Komodo National Park is located in the centre of the Indonesian archipelago, between the islands of Sumbawa and Flores in the Lesser Sunda Islands. Roughly 200 nautical miles east of Bali, it includes three major islands: Komodo, Rinca and Padar, as well as some eighty smaller islands creating a total surface area (marine and land) of 1,817 kilometres.
Komodo National Park was established in 1980. Initially the main purpose of the Park was to conserve the unique Komodo Dragon and its habitat. However, over the years, the goals for the Park have expanded to protecting its entire biodiversity, both terrestrial and marine. In 1986, the Park was declared a World Heritage Site by UNESCO and later, a Man and Biosphere Reserve.
The islands of Komodo National Park are volcanic in origin surrounded by fringing and patch coral reefs. The terrain is rugged and dry, consisting of barren sun scorched rolling hills and savannah vegetation with very few trees. Komodo is one of the driest regions of Indonesia. The picturesque beaches of Komodo are mostly deserted with a background of rocks and hills.
The main gateway to Komodo is from the small fishing town of Labuan Bajo on the western tip of the island of Flores.
Komodo has a hot and humid climate all year round, characterised by a wet and dry season. It is, however, one of the driest regions of Indonesia. The Southeast Monsoon (dry season) is from May to October, whilst the Northwest Monsoon (wet season) runs from December to March. April and November are transition months. The wettest months are January and February.
The day time temperature averages around 30°C, sometimes reaching as high as 40°C, whilst overnight lows can drop to 21°C. Humidity is at its lowest during the dry season.
Komodo is best experienced aboard a liveaboard. It’s likely that you will need to fly into Labuan Bajo Airport.
Under the water, Komodo National Park has one of the richest marine environments including coral reefs, mangroves, seagrass beds, seamounts, and semi-enclosed bays. These habitats harbour more than 1,000 species of fish, some 260 species of reef-building coral, and 70 species of sponges. Dugong, sharks, manta rays, at least 14 species of whales, dolphins, and sea turtles make Komodo National Park their home.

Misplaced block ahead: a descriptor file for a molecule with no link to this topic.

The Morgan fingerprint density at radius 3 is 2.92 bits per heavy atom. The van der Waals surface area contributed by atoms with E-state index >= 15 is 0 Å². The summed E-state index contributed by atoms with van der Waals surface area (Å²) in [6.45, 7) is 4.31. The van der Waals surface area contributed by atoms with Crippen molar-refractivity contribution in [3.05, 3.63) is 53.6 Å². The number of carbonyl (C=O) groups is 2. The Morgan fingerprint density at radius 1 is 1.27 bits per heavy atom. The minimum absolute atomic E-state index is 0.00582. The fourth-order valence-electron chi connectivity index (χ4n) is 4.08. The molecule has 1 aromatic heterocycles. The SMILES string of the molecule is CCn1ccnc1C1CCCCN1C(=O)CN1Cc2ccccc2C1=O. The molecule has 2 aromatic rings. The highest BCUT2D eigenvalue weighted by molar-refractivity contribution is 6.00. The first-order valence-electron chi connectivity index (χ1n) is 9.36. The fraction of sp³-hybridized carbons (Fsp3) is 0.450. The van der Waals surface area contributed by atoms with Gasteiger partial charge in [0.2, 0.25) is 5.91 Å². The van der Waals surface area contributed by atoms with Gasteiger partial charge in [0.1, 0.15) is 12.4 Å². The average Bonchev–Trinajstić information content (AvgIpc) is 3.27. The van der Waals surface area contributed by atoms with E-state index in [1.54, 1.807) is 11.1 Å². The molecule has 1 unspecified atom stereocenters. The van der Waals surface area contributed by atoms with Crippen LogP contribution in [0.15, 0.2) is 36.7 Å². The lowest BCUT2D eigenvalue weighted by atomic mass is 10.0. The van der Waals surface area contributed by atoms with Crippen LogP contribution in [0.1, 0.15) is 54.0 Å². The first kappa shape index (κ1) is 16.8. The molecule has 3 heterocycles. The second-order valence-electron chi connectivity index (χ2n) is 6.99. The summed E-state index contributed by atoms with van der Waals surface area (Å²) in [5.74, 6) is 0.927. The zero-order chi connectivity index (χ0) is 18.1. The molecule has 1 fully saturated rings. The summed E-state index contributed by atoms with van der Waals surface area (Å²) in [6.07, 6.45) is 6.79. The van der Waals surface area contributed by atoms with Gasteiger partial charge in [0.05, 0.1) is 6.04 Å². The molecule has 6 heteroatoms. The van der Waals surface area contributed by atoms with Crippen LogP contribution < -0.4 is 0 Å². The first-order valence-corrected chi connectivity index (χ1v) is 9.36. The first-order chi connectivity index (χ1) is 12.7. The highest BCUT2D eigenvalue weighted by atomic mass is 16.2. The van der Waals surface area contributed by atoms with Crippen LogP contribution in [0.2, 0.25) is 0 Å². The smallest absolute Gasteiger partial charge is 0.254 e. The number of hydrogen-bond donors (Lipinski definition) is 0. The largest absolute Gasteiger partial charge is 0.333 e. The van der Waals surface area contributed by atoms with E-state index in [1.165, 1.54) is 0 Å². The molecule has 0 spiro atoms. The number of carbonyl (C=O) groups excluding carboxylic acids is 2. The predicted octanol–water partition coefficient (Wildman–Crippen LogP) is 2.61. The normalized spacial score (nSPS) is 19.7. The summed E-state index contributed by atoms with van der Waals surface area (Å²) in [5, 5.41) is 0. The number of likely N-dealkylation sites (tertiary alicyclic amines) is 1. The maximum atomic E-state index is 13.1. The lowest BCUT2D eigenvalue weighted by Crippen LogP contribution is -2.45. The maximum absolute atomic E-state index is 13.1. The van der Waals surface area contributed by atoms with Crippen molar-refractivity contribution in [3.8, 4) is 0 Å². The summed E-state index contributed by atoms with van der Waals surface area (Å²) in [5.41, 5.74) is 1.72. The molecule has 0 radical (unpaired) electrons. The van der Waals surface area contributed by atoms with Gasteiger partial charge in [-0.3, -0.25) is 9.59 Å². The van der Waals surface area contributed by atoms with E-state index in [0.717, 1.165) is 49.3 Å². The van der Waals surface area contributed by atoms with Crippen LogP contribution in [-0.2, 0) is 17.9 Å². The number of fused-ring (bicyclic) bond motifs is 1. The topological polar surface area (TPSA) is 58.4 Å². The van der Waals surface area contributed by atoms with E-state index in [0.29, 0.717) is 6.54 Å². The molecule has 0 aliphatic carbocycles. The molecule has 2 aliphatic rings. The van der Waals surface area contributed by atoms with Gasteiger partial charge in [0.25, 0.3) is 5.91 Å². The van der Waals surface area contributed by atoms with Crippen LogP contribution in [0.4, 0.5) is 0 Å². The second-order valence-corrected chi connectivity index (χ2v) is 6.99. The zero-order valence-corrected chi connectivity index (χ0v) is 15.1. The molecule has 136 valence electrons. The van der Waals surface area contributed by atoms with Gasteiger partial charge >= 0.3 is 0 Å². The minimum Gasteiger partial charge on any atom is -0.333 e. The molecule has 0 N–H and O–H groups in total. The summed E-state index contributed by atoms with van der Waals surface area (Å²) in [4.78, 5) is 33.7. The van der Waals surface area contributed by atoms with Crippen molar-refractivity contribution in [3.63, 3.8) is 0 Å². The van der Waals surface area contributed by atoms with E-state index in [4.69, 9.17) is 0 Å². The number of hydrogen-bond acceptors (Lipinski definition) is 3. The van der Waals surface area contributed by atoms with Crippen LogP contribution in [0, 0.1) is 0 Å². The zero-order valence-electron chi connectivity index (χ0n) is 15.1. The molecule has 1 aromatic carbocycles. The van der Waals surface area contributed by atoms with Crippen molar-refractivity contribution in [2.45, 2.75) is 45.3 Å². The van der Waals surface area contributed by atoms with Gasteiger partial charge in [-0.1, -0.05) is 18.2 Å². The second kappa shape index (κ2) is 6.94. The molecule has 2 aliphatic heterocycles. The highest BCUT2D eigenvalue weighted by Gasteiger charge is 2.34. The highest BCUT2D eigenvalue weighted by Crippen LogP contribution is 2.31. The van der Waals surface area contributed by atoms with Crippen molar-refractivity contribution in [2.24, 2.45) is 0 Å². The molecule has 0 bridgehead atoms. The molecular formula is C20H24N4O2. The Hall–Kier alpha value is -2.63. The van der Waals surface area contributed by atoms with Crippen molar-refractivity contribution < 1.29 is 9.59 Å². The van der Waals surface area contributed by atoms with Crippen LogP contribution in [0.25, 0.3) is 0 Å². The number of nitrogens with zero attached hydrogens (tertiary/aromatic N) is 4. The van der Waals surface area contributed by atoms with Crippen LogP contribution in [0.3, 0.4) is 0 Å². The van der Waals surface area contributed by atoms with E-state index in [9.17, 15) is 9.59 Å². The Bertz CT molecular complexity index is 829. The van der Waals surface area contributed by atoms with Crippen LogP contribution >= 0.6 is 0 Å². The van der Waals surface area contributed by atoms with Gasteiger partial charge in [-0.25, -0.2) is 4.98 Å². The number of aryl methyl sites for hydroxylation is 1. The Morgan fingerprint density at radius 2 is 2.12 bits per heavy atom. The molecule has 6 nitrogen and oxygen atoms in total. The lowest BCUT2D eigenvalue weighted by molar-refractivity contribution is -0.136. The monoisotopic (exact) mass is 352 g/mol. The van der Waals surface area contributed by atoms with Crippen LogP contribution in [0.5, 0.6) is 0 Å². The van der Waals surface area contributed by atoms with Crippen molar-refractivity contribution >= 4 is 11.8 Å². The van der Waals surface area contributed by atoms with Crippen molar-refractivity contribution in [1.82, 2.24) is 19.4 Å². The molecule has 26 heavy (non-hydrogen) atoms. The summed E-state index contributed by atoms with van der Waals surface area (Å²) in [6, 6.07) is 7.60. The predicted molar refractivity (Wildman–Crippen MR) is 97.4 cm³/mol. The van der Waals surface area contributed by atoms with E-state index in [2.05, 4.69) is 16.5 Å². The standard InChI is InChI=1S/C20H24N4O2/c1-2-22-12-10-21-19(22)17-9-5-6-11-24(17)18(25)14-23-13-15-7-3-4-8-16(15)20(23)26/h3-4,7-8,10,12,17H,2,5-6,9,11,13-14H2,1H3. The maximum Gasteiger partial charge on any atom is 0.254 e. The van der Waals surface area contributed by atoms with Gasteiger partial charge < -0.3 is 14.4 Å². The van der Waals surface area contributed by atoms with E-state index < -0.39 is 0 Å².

In the North of Komodo, warm water flows from the Banda Sea providing clearer tropical waters and pristine hard corals. To the south, cooler water flows from the Indian Ocean and deep water up-wellings bring masses of plankton providing nutrient rich waters to feed soft coral polyps, other invertebrates, reef fish and Manta Rays. Visibility changes quite dramatically the further south you head as does the water temperature with an average of 28 degrees Celsius in the north and 23 degrees Celsius in the South.
Whilst diving in Komodo does come with it’s challenges (the waters surrounding the islands are current prone and surrounded by turbulent eddies) you will be rewarded by exciting diving on reefs exploding with marine life and colour. You can dive rock pinnacles and walls with dense coverage of soft and hard corals and sponges and fish life so prolific you may have trouble seeing the reef. Fringing reefs, seamounts and channels are where you can find some amazing and unusual critters. Manta rays also frequent the area feeding on the plankton rich waters.